When schools close, they are turned over to the titleholder after a school review of the buildings, which could be the municipality, the school board or, the developer.

Working being done on a modular unit in the Britco facility. Credit: Britco.

The owner then has the responsibility to make decisions about the building and property,” a statement from the province citied.

With that, Simpson moved to utilize the available modular units.

When the enrollment drops you can remove those units,” said Simpson. “And take them where there is a . . . need.”

Simpson provided an example where, if there is a school with low enrollment in Bridgewater, the province could take off a modular wing and move it to a school in Halifax with more students.

Britco Construction, which the Daily Business News reported on recently here, specializes in building modular offices, homes, hotels and classrooms. The company built Watson Elementary in Chilliwack, which has eight modular classrooms.

And, the unique layout was designed to allow for the removal of four classrooms a few years later when the school’s enrollment dropped. Declining enrollment is often the reason given when school boards decide to close a school, and the flexibility of modular solutions provides an effective alternative.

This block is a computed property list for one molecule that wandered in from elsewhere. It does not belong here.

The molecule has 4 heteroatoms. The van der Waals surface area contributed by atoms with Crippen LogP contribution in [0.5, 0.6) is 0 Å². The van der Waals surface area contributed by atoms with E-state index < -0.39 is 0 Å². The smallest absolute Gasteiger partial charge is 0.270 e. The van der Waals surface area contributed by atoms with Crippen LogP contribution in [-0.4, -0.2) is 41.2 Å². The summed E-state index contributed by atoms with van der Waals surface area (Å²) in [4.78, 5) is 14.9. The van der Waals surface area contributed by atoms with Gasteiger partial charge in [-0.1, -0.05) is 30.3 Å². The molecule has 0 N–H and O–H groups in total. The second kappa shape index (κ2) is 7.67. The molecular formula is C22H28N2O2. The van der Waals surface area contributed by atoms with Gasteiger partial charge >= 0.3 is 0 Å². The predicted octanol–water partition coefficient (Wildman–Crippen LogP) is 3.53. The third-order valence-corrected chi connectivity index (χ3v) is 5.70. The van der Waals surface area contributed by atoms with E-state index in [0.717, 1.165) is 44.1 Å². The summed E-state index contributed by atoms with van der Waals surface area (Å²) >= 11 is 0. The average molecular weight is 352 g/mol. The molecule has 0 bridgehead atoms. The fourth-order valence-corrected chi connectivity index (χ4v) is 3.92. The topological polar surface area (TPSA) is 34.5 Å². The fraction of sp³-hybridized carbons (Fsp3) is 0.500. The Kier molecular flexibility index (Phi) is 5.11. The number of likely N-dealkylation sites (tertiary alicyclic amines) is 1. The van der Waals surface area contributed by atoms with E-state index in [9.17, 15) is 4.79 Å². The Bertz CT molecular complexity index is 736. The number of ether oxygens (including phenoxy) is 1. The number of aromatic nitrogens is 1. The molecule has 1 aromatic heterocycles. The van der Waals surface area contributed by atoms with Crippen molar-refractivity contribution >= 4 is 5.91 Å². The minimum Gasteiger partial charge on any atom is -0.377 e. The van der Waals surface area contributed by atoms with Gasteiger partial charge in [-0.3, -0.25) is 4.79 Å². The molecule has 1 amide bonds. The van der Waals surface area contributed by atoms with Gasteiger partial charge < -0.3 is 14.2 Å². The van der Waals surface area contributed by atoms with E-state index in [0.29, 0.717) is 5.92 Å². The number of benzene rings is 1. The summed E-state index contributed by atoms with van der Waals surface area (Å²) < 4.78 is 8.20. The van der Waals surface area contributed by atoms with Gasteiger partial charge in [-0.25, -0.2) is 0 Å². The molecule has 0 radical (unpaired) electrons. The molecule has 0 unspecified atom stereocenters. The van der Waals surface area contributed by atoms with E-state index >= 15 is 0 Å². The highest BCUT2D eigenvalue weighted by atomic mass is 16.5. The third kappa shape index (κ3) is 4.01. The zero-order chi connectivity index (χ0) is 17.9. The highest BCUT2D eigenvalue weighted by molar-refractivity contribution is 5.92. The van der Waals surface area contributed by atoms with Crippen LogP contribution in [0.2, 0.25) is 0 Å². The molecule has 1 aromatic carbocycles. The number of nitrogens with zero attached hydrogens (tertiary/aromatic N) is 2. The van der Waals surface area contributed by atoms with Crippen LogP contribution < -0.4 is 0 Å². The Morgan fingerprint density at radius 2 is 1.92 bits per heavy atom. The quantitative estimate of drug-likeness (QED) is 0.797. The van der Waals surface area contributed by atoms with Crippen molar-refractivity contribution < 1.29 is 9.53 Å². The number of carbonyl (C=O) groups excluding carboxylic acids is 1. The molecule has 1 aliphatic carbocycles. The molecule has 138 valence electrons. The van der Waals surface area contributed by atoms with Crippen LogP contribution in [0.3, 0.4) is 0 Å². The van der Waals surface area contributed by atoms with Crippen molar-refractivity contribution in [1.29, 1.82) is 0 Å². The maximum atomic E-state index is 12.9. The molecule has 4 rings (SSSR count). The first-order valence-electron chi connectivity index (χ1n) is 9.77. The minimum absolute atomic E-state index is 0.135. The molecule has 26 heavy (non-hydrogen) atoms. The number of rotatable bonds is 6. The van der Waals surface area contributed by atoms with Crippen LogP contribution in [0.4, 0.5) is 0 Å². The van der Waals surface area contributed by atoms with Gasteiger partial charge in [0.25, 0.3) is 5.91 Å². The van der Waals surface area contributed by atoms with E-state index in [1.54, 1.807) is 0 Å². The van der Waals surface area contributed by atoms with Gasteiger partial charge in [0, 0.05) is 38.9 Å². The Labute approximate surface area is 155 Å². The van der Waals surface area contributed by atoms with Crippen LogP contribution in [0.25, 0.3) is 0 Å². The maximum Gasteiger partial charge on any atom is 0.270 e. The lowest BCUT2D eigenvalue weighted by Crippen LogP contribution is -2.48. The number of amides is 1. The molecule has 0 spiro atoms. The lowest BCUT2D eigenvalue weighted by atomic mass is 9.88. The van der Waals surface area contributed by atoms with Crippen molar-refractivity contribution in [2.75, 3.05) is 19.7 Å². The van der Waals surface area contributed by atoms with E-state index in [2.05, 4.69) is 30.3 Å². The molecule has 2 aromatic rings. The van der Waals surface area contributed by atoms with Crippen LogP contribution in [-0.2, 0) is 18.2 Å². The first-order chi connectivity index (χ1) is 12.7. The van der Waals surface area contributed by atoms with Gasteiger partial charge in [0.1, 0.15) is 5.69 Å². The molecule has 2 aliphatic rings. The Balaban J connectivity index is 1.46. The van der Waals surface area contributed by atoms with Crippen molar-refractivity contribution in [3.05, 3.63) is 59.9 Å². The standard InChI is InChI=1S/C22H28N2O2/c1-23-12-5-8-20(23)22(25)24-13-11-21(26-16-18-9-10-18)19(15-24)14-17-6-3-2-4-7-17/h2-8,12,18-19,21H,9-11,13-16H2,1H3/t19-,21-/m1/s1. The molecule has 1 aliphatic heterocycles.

A Britco unit under construction. Credit: Journal of Commerce.

Although potentially effective, opinions vary.

There is a long-range planning issue with school building in Nova Scotia, and schools have become twice the size they need to be,” said Paul Bennett, director of Schoolhouse Consulting.

Bennett sees a scenario where small schools are built in the center of communities.

They shouldn’t be Ontario-designed models imposed on smaller Nova Scotia communities.”

Even so, school boards, like one in Ontario, are taking the initiative.

The Flowervale Public School in Toronto is a modular school with a brick core.

And when student enrollment began to decline, the board decided to repurpose the building in 2006. It’s now called Giant Steps: Autism School and Therapy Centre, and serves greater Toronto.

And that flexibility now has those in government taking a look.

We currently have not used modular construction in our schools, but we look at any option that was both cost effective and met the needs of the students and community,” said government spokeswoman Heather Fairbairn.